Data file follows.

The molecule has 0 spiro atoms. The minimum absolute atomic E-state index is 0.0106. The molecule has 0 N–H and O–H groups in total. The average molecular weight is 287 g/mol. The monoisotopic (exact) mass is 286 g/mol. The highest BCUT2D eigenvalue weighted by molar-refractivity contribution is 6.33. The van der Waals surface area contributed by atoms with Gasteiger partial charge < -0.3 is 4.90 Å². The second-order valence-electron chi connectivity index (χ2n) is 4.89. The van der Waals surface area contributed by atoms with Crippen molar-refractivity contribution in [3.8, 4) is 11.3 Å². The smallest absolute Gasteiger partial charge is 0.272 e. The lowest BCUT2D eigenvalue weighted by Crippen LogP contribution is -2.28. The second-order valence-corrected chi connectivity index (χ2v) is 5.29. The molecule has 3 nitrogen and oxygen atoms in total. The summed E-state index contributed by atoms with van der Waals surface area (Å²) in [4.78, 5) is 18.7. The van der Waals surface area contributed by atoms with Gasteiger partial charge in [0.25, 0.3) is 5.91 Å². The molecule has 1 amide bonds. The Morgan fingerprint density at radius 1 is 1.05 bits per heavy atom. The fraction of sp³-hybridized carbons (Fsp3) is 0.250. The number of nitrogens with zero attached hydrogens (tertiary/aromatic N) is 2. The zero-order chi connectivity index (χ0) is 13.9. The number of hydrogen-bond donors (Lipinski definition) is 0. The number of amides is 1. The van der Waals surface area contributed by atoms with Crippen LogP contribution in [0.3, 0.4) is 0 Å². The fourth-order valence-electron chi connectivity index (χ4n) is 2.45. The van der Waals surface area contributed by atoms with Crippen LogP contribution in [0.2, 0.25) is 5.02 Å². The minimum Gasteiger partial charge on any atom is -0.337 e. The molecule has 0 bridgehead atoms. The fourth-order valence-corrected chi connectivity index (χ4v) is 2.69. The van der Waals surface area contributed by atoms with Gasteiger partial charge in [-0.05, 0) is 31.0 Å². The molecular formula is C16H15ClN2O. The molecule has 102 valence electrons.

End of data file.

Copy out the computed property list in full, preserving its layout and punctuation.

The molecule has 0 spiro atoms. The minimum absolute atomic E-state index is 0.0106. The molecule has 0 N–H and O–H groups in total. The average molecular weight is 287 g/mol. The monoisotopic (exact) mass is 286 g/mol. The highest BCUT2D eigenvalue weighted by molar-refractivity contribution is 6.33. The van der Waals surface area contributed by atoms with Gasteiger partial charge < -0.3 is 4.90 Å². The second-order valence-electron chi connectivity index (χ2n) is 4.89. The van der Waals surface area contributed by atoms with Crippen molar-refractivity contribution in [3.8, 4) is 11.3 Å². The smallest absolute Gasteiger partial charge is 0.272 e. The lowest BCUT2D eigenvalue weighted by Crippen LogP contribution is -2.28. The second-order valence-corrected chi connectivity index (χ2v) is 5.29. The molecule has 3 nitrogen and oxygen atoms in total. The summed E-state index contributed by atoms with van der Waals surface area (Å²) in [4.78, 5) is 18.7. The van der Waals surface area contributed by atoms with Gasteiger partial charge in [0.25, 0.3) is 5.91 Å². The molecule has 1 amide bonds. The Morgan fingerprint density at radius 1 is 1.05 bits per heavy atom. The fraction of sp³-hybridized carbons (Fsp3) is 0.250. The number of nitrogens with zero attached hydrogens (tertiary/aromatic N) is 2. The zero-order chi connectivity index (χ0) is 13.9. The number of hydrogen-bond donors (Lipinski definition) is 0. The number of amides is 1. The van der Waals surface area contributed by atoms with Crippen LogP contribution in [0.3, 0.4) is 0 Å². The fourth-order valence-electron chi connectivity index (χ4n) is 2.45. The van der Waals surface area contributed by atoms with Crippen LogP contribution in [0.2, 0.25) is 5.02 Å². The minimum Gasteiger partial charge on any atom is -0.337 e. The molecule has 0 bridgehead atoms. The fourth-order valence-corrected chi connectivity index (χ4v) is 2.69. The van der Waals surface area contributed by atoms with Gasteiger partial charge in [-0.05, 0) is 31.0 Å². The molecular formula is C16H15ClN2O. The molecule has 102 valence electrons.